The problem of globalization is thus more complex than a bill of lading detailing a cargo and a destination. When I see how Cicero returned from Rhodes after studying philosophy and natural science under his friend Posidonius, and Muhyiddin Ibn Arabi journeyed from his home in Spain throughout North Africa and the Middle East in pursuit of knowledge at the feet of sages, I know that the plenum is more to do with attaining wisdom than ensuring a record crop production. When a man is prepared to travel great distances, and suffer discomfort and grave risk to his person in order to hear another pronounce on what he knows, I begin to suspect what globalization is really about. Traveling lightly in the world, being ready to stop at the most unlikely caravanserais whilst in transit – these are the true nutrients of thought. Men of global perspective are indeed travelers: they welcome risk and uncertainty as their companions more than most.

So what are the qualities that pertain to being a global man? I think we should ask this question; otherwise we are merely skirting the issue. We can do no better than join Cicero in Rhodes at the feet of his friend and teacher Posidonius. This man was one of the first to see the need to link physics to psychology in order to devise a viable system of ethics. In so doing, a man could ceaselessly engage in a microscopic version of reducing chaos to cosmos by re-establishing the balance between the activity of our intelligence and matter. He understood that the qualities in matter were essentially passive and needed to be celebrated. It was in this act of celebration that things came into being. The world of objects however was always under the aegis of its origin. Heaven then became a paradigm for man: he must pursue his duties without emotional involvement and without expectation of results. As well, he argued that detachment was a primary condition of the cosmos. The essential nature of each individual became a direct reflection of the entire structure of it as well. Man in his essence should be as detached as mistletoe clinging to a tree: he should thrive on being attached even as he is removed from any particular genus. This is the first law of a global philosophy: true detachment can only exist in a condition of attachment.

Posidonius too was an advocate of the sphere, so we are in good company. He readily acknowledged that in this sphere there are limits. This may come as a shock to those who believe that, particularly as a result of modern scientific inquiry, there can be no limits. Matter, and by implication nature, is there to be laid on a butcher’s block and cut up. In this act of dismemberment the cow looses its identity and becomes, simply, meat. In the same way, Posidonius argues, when we investigate matter in too much detail we run the risk of destroying nature. He understood better than most that if we choose to pursue investigation beyond the limits we run the risk of unleashing the daimon of chaos. How are these limits determined? The answer lies in mathematics. Posidonius insists that numbers, which are a product of harmony, govern all forms in nature. To ignore their inherent mathematical life is to undermine their unique harmony. This is the second law of global philosophy: all existence is underpinned by numerical valuations, which in turn contain (that is, suppress) the daimon. Globalization is about honoring the ancient edict of number.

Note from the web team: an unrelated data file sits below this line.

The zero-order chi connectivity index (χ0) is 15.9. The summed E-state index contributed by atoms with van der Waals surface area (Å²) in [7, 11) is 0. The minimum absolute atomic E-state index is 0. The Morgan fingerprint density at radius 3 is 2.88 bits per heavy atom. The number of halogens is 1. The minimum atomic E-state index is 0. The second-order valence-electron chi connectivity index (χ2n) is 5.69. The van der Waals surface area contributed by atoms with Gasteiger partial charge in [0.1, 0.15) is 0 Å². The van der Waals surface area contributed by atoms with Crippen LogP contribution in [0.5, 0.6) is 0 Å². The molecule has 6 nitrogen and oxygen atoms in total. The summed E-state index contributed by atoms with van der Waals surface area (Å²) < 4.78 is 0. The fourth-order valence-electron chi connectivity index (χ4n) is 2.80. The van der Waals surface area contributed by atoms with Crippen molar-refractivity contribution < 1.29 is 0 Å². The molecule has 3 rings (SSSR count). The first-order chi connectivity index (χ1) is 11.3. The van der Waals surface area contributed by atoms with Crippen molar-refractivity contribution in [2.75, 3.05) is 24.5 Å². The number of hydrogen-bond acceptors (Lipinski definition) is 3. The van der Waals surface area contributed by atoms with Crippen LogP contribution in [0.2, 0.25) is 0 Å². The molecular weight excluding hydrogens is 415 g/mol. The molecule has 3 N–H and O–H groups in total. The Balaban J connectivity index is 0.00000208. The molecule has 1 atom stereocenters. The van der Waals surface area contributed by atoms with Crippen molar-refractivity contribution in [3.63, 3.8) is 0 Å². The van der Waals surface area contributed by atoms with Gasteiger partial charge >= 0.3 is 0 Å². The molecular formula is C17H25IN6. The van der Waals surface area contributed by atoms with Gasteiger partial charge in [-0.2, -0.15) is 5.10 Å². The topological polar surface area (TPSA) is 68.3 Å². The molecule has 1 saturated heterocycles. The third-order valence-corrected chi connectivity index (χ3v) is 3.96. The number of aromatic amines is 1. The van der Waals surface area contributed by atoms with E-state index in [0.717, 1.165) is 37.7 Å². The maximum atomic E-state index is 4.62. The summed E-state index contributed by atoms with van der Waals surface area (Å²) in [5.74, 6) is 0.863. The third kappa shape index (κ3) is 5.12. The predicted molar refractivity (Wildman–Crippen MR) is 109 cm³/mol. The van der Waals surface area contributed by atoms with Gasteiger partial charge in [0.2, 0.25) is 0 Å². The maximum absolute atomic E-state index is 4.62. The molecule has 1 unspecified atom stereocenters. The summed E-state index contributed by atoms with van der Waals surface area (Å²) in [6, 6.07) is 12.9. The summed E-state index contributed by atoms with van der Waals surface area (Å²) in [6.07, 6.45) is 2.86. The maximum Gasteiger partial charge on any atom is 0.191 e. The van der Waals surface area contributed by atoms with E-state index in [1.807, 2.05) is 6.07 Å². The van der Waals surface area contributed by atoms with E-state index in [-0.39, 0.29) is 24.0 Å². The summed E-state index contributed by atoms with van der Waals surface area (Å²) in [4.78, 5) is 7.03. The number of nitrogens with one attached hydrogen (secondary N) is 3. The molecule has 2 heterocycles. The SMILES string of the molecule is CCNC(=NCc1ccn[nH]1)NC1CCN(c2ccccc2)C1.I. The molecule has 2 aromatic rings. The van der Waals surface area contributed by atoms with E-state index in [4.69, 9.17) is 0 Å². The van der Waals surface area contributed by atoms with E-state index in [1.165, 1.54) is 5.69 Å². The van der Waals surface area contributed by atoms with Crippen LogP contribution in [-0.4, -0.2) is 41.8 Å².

Of course number in this context is not about quantity, nor is it an unwitting affirmation of statistics. That would be to simplify the problem. The mathematics that Posidonius propounds is one of sacred number, the numerology of the sphere. He readily understood the difference between adding up and subtracting a few drachmae in the local market, and observing the symbolic valuation of objects when determining their essential reality. This is the key. Number comprises harmony. It sketches out the limits of being. Thus, to embark upon a course of genetic modification in order to increase profits is to tamper with number, and so with the idea of harmony. The number of genetic disposition is suddenly mixed in with the possibility of increasing shareholders’ dividends. The pool becomes muddied, as we see. In the end we do not know what is at the bottom of it.

For Posidonius number, true number, unifies. It is the heart and soul of the sphere. Residing on his tiny island of Rhodes, he compiled a history of the world while working on his theory of tonus or tensility. At the heart of all intellectual activity and its relationship with matter was tension, a stretching-out between the active and passive. Posidonius believed that man was the initiator of this stretching-out, this tension. He alone possessed a particular spiritual root-substance, an oikeiosis or self-awareness, which enabled him to oversee the relationship between cosmos and chaos, and so neutralize its conflictual nature through rational application. Oikeiosis or self-awareness is thus a primary instigator of right action. It unifies opposing forces, the rational and the irrational. Global man is thus a bridge between opposites, a true pontus. He is responsible to put in place social structures that maintain and nourish the tensile. In the process he becomes a genuine cosmopolitan able to embrace the world as something mysterious yet composite. This is the basis of the third law of globalism: respect the law as the repository of tonus. It is the law that provides a shelter for the development of self-awareness.